Keep in mind as well that despite marketing campaigns to the contrary, each form document is developed by institutions that have certain perceptions, and those perceptions can be translated to bias, whether significant or slight. For example, it cannot be ignored that the AIA is an architect organization. As such, it should not be surprising that the architect's role is central to the AIA forms and that same architect's exposure to liability is guarded. Also, while the ConsensusDocs group can boast of having input from numerous industry sectors, it is still important to recognize that owner participation in even this organization's contract documents is less than other industry participants who have a more significant influence in the documents generated by this group in their final forms. That potential of bias towards or against any owner, design or construction party makes it even more important that these documents undergo not only a scrutiny in selection, but also specific tailoring to make certain that the documents themselves are serving the purposes of all of the project participants, not to mention the project itself.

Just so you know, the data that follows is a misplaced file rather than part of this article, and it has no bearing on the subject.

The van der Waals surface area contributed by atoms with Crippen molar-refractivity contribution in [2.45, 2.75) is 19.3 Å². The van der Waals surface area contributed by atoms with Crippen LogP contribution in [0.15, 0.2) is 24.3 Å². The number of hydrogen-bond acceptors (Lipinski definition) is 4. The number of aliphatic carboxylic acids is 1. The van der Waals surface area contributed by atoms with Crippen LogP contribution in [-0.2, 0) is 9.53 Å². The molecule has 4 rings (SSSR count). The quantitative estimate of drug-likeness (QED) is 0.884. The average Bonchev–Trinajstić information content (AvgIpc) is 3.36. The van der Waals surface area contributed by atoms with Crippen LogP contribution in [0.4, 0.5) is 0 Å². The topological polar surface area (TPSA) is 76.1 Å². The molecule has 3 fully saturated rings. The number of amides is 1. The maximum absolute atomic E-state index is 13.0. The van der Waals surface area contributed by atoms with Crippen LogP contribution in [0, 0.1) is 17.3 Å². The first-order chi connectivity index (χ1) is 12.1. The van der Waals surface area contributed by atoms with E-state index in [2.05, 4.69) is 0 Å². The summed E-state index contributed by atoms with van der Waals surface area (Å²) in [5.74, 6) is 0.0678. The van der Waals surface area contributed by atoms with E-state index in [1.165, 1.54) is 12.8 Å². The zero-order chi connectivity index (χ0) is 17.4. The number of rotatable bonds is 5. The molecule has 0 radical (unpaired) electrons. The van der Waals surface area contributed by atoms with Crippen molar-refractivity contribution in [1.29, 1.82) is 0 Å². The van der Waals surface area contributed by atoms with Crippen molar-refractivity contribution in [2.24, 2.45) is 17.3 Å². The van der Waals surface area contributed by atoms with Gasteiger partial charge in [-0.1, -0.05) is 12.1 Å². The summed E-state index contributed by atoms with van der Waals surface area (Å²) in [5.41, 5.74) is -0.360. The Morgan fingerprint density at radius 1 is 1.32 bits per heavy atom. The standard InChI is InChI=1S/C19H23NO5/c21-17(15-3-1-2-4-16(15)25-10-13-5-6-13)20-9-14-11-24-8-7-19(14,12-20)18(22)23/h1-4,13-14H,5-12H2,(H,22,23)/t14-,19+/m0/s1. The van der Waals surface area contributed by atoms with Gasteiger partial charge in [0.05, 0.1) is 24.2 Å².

More often than not, if significant attention is paid to the contracts and the contract language in the early stages of the project, the parties will have a greater understanding and appreciation of their respective obligations during the balance of the contract's use, which use should occur regularly during the course of the design and construction and delivery of the project itself (and not just in a dispute resolution proceeding). Still, the temptation of using the base form as it is exists, with many believing this is the faster and cheaper path to success, often proves to be counter-intuitive and, at times, bristling with uncertainty. This reality argues in favor of engaging experienced counsel to assist in the selection, modification, negotiation and interpretation of the contract documents throughout all aspects of the project. Such a view may be criticized as a means to increase the cost of the project by adding a further layer of overhead to the project delivery cost. However, that cost is but a fraction of potential legal fees that will likely be incurred should a dispute of significance arise during the course of the project, placing the fate of that undertaking into the hands of mediators, arbitrators, the courts and juries, making their own determinations based on lengthy and detailed presentation of facts, interpretations of experts and advocacy presentations of the various participants' litigation/dispute resolution counsel.